Robert Schaffer is an intellectual property partner at Troutman Sanders. Bob applies more than 30 years of experience to IP counseling and litigation. His work includes patent procurement, strategic planning and transactional advice, due diligence investigations, district court patent cases, and Federal Circuit appeals. He regularly handles complex and high-profile domestic and international patent portfolios, intellectual property agreements and licensing, IP evaluations for collaborations, mergers, and acquisitions. In disputed court cases Bob’s work includes representing and counseling client in ANDA litigations, complex patent infringement cases and appeals, and multidistrict and international cases. In disputed Patent Office matters his work includes representing and counseling clients in interferences, reexaminations, reissues, post-grant proceedings, and in European Oppositions. For more information and to contact Bob please visit his profile page at the Troutman Sanders website.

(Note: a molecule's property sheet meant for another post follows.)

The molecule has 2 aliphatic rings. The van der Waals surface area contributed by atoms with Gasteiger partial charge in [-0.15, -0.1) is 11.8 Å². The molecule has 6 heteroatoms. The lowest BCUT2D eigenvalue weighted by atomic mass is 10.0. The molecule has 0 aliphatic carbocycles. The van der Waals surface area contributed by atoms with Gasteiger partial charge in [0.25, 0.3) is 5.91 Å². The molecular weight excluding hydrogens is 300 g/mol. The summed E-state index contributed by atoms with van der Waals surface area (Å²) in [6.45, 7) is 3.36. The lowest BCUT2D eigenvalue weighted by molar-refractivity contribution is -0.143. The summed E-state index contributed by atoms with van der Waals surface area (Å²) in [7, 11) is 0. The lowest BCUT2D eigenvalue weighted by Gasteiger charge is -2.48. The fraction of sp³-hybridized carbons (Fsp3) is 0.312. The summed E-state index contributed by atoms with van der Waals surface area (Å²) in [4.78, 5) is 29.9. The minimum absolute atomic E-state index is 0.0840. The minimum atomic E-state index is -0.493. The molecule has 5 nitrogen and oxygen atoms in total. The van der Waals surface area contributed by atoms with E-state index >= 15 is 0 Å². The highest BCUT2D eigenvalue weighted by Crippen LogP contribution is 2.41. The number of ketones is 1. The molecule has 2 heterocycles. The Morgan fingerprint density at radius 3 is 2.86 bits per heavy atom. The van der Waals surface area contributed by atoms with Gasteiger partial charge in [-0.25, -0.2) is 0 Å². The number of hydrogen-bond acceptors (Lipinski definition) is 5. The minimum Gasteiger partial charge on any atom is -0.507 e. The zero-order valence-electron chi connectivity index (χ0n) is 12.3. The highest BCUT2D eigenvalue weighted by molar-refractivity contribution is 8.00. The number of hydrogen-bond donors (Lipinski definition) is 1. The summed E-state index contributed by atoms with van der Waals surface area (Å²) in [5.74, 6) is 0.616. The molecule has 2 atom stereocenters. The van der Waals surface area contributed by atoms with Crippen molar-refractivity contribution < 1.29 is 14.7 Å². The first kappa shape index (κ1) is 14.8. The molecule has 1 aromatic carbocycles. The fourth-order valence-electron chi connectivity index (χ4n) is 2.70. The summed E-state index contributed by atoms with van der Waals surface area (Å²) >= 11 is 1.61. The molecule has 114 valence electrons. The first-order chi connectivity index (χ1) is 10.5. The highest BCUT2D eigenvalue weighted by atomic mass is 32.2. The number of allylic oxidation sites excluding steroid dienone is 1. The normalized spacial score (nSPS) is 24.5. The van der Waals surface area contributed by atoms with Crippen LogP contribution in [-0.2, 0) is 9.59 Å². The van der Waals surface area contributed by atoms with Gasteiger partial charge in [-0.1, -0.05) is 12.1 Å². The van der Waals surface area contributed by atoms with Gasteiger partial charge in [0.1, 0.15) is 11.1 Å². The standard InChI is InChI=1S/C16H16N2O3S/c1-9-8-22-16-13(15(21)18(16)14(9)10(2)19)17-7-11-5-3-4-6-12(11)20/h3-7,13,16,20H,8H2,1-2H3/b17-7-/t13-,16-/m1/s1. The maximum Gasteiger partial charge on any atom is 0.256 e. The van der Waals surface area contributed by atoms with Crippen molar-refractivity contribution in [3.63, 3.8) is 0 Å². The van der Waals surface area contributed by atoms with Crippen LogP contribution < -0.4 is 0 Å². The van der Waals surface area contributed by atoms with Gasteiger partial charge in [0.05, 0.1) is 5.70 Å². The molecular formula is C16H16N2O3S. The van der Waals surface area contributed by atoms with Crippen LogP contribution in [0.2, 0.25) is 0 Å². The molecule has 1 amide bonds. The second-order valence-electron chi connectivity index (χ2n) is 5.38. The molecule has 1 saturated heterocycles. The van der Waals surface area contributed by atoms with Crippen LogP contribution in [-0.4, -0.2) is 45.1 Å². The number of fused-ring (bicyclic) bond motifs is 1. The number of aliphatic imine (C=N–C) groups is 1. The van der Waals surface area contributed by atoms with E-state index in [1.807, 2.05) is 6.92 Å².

Robert Schaffer